Gear changes during the weather when you really want to go as light as you can. Dropping my sleeping bag and heavy clothes when it was HOTTTT in PA saved POUNDS on my back for a few months. This also allowed me to ditch the lid or “brain” of my pack because I had more space inside for the time being. Early on, I also made other changes. Stuff sacks were gone quickly. Trash bags are actually waterproof, disposable, and work for tons of things. Insulation layers definitely change throughout the seasons. You can obviously opt to not switch anything at all throughout the trip (many thru hikers don’t), but for myself, I already carry quite a bit and being able to save a little bit of weight for hundreds of miles was very appealing.
My clothes didn’t change very much throughout the trip, but I send my wool long johns home for a while in the summer. I also switched to a polyester tanktop from Walmart. I ditched underwear pretty early on. I hiked in a pair of LL Bean shorts and mostly carried a pair of REI convertible pants (didn’t use very often). A Reebok t-shirt held up the whole trip. Sleeping in a wool baselayer with thick wool socks felt oh so nice after a cold damp day hiking. Darn tough socks are what I wore hiking on the the trail, and they are now the only ones that I’ll wear day to day.
I also acquired some other items along the way. Fake Crocs from Walmart are the BOMB! Not only fashionable (I’m obviously joking), they are super comfy and even lighter then Crocs. I started without “camp shoes,” but now I love them. I also picked up a battery pack for my electronics instead of my solar panel. Solar panel technology does work these days, but the hassle and efficiency (lack of) made the decision for me. My 10aH battery weighs quite a bit (half a pound I think), but got my mp3 player, vape, and camera through stretches throughout the mountains in between charging opportunities.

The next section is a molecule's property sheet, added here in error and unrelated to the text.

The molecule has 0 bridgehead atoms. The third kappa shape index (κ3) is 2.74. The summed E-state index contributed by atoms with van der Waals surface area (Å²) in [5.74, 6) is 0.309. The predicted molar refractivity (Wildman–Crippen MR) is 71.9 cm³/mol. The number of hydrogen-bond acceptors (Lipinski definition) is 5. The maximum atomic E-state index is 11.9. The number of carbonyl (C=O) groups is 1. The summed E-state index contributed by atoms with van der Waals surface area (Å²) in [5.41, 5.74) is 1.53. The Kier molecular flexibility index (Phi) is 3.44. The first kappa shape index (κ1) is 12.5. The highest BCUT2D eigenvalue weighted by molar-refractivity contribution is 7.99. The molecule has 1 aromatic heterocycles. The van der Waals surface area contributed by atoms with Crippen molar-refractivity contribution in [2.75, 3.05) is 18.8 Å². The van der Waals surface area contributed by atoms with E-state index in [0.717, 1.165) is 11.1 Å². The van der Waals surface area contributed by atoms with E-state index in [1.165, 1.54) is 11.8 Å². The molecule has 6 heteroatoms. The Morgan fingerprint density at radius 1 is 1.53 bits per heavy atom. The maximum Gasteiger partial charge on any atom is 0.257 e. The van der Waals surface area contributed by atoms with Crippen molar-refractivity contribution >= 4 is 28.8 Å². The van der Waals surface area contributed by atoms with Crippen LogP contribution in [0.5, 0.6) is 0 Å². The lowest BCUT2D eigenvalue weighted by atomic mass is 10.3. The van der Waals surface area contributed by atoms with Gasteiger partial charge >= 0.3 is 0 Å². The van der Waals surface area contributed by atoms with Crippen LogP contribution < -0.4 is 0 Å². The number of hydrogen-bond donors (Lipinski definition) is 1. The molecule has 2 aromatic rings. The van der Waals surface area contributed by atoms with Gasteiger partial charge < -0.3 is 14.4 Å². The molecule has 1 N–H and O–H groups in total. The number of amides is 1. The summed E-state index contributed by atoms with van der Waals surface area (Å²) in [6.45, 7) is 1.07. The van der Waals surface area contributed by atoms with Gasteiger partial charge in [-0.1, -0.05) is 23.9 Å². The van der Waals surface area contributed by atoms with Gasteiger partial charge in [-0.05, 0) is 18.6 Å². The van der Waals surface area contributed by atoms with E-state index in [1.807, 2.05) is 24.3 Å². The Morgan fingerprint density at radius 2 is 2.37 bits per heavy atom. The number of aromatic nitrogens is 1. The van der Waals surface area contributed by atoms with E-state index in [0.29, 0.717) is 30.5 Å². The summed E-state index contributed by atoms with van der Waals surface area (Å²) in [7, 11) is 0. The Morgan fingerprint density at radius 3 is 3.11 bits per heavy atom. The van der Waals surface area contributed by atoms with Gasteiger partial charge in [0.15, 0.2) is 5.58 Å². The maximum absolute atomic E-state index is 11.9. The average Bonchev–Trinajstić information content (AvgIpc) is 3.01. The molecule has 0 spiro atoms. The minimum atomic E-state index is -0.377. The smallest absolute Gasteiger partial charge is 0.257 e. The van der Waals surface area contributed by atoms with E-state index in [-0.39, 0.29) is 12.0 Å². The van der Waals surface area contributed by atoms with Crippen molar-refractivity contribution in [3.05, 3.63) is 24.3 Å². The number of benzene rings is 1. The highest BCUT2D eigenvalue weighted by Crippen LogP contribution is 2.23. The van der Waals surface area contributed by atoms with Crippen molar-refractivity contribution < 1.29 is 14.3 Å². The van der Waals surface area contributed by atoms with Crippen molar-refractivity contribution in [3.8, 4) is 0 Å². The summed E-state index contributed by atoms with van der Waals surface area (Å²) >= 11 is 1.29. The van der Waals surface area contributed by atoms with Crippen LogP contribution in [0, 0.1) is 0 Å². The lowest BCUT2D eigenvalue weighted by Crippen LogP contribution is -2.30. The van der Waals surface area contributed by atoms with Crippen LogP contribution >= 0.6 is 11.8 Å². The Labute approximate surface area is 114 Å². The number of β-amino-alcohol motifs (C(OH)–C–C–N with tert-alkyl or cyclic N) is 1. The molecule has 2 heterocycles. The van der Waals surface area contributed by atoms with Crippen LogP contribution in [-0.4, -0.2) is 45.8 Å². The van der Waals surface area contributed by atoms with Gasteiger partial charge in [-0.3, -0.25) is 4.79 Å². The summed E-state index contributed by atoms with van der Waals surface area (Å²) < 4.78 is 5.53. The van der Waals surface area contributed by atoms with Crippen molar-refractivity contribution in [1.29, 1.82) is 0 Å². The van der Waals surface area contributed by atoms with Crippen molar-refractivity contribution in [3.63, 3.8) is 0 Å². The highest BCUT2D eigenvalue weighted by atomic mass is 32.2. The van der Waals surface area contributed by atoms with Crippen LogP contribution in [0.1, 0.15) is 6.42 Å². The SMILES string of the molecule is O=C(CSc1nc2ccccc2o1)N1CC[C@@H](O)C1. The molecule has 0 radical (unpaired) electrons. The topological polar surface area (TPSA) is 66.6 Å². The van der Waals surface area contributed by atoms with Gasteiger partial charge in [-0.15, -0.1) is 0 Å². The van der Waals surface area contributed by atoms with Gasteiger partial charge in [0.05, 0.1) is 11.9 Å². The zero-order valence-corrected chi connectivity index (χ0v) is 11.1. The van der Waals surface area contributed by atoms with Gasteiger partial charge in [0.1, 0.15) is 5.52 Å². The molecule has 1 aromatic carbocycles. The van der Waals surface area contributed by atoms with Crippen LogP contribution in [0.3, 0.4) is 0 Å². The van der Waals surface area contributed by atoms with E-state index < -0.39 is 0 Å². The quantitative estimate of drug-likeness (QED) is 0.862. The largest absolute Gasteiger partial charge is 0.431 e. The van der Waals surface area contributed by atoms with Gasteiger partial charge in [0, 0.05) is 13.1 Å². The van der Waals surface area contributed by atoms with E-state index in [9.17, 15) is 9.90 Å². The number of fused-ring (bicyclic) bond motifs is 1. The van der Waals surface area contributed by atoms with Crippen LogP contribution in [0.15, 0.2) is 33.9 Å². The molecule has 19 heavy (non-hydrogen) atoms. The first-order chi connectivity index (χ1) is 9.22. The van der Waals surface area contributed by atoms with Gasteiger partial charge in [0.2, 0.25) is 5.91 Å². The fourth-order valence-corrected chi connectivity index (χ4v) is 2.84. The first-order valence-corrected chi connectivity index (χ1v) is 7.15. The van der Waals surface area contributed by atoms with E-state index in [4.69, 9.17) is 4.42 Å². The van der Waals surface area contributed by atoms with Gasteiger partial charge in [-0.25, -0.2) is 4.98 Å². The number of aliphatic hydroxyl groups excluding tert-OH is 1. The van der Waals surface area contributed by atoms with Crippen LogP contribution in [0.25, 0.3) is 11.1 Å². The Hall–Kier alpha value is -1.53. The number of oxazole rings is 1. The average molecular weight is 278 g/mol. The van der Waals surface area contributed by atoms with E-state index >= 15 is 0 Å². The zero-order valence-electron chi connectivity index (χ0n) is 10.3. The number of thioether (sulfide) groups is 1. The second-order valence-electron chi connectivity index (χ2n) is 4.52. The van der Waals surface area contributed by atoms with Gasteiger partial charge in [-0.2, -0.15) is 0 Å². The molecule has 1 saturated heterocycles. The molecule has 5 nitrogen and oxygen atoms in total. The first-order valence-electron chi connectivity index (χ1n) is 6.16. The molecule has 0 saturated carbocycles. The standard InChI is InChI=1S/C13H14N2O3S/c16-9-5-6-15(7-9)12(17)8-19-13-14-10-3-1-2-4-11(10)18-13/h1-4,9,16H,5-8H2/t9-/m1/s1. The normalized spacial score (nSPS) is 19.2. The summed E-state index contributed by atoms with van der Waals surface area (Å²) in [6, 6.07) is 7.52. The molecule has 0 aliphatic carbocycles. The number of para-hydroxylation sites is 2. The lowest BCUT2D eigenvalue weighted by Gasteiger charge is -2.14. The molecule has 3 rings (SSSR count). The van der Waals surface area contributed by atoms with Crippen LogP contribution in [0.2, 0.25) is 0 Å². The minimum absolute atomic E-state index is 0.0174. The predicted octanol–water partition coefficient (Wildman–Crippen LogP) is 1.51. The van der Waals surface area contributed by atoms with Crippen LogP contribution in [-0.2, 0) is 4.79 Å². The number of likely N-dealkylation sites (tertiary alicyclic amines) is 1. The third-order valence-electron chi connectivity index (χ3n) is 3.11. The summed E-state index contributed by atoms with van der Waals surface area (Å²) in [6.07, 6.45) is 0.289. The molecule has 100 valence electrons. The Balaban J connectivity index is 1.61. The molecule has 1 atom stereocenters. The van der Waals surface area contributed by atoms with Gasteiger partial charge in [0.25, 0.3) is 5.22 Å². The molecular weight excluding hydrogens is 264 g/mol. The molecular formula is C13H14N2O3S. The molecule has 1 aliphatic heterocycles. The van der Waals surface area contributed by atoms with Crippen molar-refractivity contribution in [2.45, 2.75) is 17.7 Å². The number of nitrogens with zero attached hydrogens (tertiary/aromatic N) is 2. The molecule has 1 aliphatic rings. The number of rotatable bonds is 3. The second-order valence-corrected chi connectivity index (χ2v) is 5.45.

Kayfun Lite v2 and iStick 30w battery. The 1.8ohm coil that I wrapped on 28 gauge wire lasted the entire trip.
Speaking of charging opportunities, I put a bit of research into this and went with a 3 port (2amp / port) charger made by Aukey from Amazon. It is definitely a little more hefty then what most people brought, but I could charge 3 devices at full speed and then be on my way while others were charging foreeeeeeevvver.
Water filtration system: SAWYER SQUEEZE! I changed my system up a few times. Initially Music Box and I shared a Coghlan’s pump filter (2 microns) w/ a sawyer mini inline (.1 microns) worked well for a little while, but soon got SLOOOOOWWWW. We ended up getting another sawyer mini so that we each had one and ditched the Coghlans “pre filter” idea that I had been previously so proud of. The minis were also painfully slow, so we both ended up with the original sawyer squeeze filters. These are great, and I highly recommend them.
Trekking pole tips protectors are useless and you always lose them, don’t bother.
Nalgene bottles make me laugh whereas they weigh about 8 ounces if my memory is correct. I’m a Gatorade bottle fan, or a 1L Pepsi bottle for my Sawyer.
Hats are too hot for me. When you are thru hiking, if you are not sweating, then you are not hiking (regardless of the temperature). Tie a bandana on your pack somewhere for easy access to wipe sweat.
Baby wipes are the key to success. Soap, hand sanitizer, deodorant, what a joke.
Poop trowels are very handy. Ultralight weenies like to use sticks or other makeshift implements, but I actually like to BURY my poop in accordance with LNT principles. Rocky ground is tricky and when you gotta go, something to help out that only weighs a few ounces is well worth it.
Record video in 720p instead of 1080p to save space and battery.
The mile crushing outfit
While this post certainly didn’t include every little thing that I carried on my hike, it doesn’t need to (plus the fact that my wife is getting very impatient with my post taking over a year to complete, and if I were to specify everything it would be a novel). Everyone carries different things. My kit is constantly changing. For example, I no longer carry rechargeable batteries w/ a charger for my headlamp as I’m only out for a few nights at a time these days. Future long distance hikers: do the research, but don’t try to solve every problem. You will learn along the way. You will learn tricks from other hikers and from your personal experience. If you ever have questions about gear or systems that I found to be useful on my trek then, by all means, please ask. I enjoy talking about hiking and especially giving my opinion (the correct opinion).
Happy trails everyone! Keep feeding that mile monster, he’s hungry.